The cache is a space in the random access memory used as temporary storage. In-memory cache refers to the data storage layer that’s in-between the programs and databases. They store data from earlier requests or data copied directly from the database.

On the other hand, in-memory databases are purpose-built databases that rely solely on memory for data storage. Most of them can persist the data stored on the disks by taking snapshots. Here are the differences between in-memory cache and in-memory databases.

Mode of operations

For the in-memory cache to work, it has to set aside some part of the random access memory that will function as the cache. Before an application reads data from the storage, it first checks if it is available in the cache memory. If the data is found, it’s read; if not, it is then read from the source.

That’s why it’s described as a cache with performance-critical information of the database shared across the available requests in a particular application. In this case, there is direct access to the memory rather through other mechanisms. And this enables all the related operations to work effectively throughout the process.

If data is not found in the cache memory, the data is retrieved from the source and then written on the in-memory cache so that it will be available next time. In the case of distributed cache, the cache memory is between the database and the application, depending on the deployment model. It’s distributed between the nodes and operates based on the distributed hash table and the retrieved type.

On the other hand, the in-memory database, also known as “main-memory,” has advanced data structures optimized for working with memory. It has direct pointers for managing the interrelationships between different parts of the database.

It makes data available all the time it’s needed. In this case, the data is not located on the computer system’s hard disks, hence eliminating the need for the input/output tasks.

In an in-memory database, the data must be inconsistent before and after the transaction. There is no other process that can change while the transaction is running.

The difference in terms of structure

In-memory cache is located on the processor itself, while the in-memory database is a part of the secondary storage. The cache memory location between the CPU and the main memory provides a quicker way for accessing data from the random-access memory.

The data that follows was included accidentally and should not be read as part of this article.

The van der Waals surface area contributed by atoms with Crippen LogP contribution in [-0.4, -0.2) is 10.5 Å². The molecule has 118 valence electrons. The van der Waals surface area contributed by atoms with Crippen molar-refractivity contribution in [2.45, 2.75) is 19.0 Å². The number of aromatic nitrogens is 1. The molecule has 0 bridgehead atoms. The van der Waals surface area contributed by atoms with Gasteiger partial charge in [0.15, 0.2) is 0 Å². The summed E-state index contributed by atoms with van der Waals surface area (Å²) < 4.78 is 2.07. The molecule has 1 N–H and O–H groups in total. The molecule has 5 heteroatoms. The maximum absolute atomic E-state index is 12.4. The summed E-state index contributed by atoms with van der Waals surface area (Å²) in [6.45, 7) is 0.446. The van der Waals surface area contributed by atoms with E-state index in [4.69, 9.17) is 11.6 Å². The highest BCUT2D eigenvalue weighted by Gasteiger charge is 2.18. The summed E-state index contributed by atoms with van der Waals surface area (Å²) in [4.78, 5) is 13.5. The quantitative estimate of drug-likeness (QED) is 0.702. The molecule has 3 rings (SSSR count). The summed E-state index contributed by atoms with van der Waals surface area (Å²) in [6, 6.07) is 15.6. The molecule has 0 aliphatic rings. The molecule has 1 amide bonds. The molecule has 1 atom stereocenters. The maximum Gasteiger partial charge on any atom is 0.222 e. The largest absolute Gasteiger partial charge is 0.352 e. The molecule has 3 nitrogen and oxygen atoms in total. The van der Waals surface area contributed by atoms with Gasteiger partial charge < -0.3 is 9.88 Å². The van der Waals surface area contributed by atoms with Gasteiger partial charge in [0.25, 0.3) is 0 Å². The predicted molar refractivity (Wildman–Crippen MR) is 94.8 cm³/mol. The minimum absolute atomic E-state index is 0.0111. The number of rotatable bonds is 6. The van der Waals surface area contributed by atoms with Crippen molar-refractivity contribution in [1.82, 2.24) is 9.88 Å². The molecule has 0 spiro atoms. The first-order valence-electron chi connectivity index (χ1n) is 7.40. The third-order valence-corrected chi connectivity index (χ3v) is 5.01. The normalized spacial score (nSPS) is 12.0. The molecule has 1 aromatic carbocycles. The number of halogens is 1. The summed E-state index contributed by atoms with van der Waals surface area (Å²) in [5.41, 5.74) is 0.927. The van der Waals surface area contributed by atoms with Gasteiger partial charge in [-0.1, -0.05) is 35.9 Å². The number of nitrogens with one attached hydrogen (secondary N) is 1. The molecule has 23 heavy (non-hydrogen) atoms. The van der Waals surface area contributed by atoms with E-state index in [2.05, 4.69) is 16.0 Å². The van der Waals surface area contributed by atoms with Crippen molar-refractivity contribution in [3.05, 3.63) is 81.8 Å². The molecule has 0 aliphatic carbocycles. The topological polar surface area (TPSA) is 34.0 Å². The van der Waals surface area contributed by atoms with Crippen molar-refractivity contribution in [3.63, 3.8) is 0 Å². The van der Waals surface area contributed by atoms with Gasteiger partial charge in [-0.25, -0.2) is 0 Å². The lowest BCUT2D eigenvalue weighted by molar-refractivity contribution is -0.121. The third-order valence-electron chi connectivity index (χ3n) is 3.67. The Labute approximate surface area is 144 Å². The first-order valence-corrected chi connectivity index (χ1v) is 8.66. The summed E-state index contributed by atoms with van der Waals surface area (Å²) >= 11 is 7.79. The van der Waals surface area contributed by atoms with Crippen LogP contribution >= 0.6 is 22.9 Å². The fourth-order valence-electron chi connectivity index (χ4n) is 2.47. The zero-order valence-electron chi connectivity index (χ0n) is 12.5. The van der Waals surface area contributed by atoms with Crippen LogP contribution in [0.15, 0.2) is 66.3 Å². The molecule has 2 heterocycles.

Data is moved as a word transfer between the CPU and the cache and then transformed into blocks before transferring between the main memory and the cache. These blocks are generally known as pages. The in-memory cache is the essence of speed on both ends.

A multilevel cache is often used by businesses with large data sizes to be accessed. That’s because large data sizes tend to affect the cache processing speed. The in-memory cache structure is smaller than that of the in-memory database.

To be a success, the experts on the enterprise IT system have to organize different caches at multiple levels to improve the processing speed of the cache. Smaller caches tend to have greater speed and are often placed close to the CPU, while the large caches are away from the CPU. The in-memory cache structure makes it faster in operation than the in-memory database.

The difference in terms of cost

In-memory cache is very expensive compared to the in-memory database. That’s why only a little of it is used compared to the in-memory database. The more in-memory cache a computer has, the higher the processing speed.

It operates 10 to 100 times faster than the random-access memory; that’s just a few nanoseconds to respond to the CPU request. One common hardware used for the cache memory is the high-speed static random-access memory.

Types of cache memory

There are generally three levels of the cache, with the L1 cache being the primary cache that is usually embedded in the processor chip. The L2 cache is often designed to be more capacious than the L1.

It’s also embedded on the CPU or a separate coprocessor with a high-speed alternative system bus connecting it and the CPU. The communication links(bus) ensure that it doesn’t get slowed by the traffic on the main system bus.

L3 is a type of cache developed to improve the operational capability of the L1 and L3. Its speed doubles that of DRAM as it has multiple multiprocessors. The future of the cache memory seems to be consolidating all three levels of the memory caching on the central processing unit.

This has begun with the shift from acquiring a specific motherboard designed with different chipsets and buses to purchasing a CPU with just the correct amount of the integrated caches.

Types of main memory

The main memory can be divided into two major categories; RAM and ROM. RAM loses its contents when the power is switched off. Data and instructions are entered into the RAM from the external disk and then processed and taken back into the hard disk. This data is read directly using the memory addresses regardless of the length of the data.

The RAM also has two subcategories; the Static Random Access Memory (SRAM) and the Dynamic Random Access Memory (DRAM). For the SRAM, transistors are supplied with a constant power supply to make it alive.

The data remains static, and hence no refresh is needed. DRAM is mainly built with capacitors that gradually lose energy over time, which implies that data is likely to be lost. That calls for a periodic refresh to retain all the data.

ROM is a non-volatile memory that holds the contents even when the power is switched off. The contents of this memory can only be read and cannot be rewritten. These are contents like the boot program and firmware. ROM has two main subcategories; programmable ROM and the Erasable Programmable ROM. PROM is sold as a blank space device, while the EPROM can be erased and reprogrammed using an electrical signal.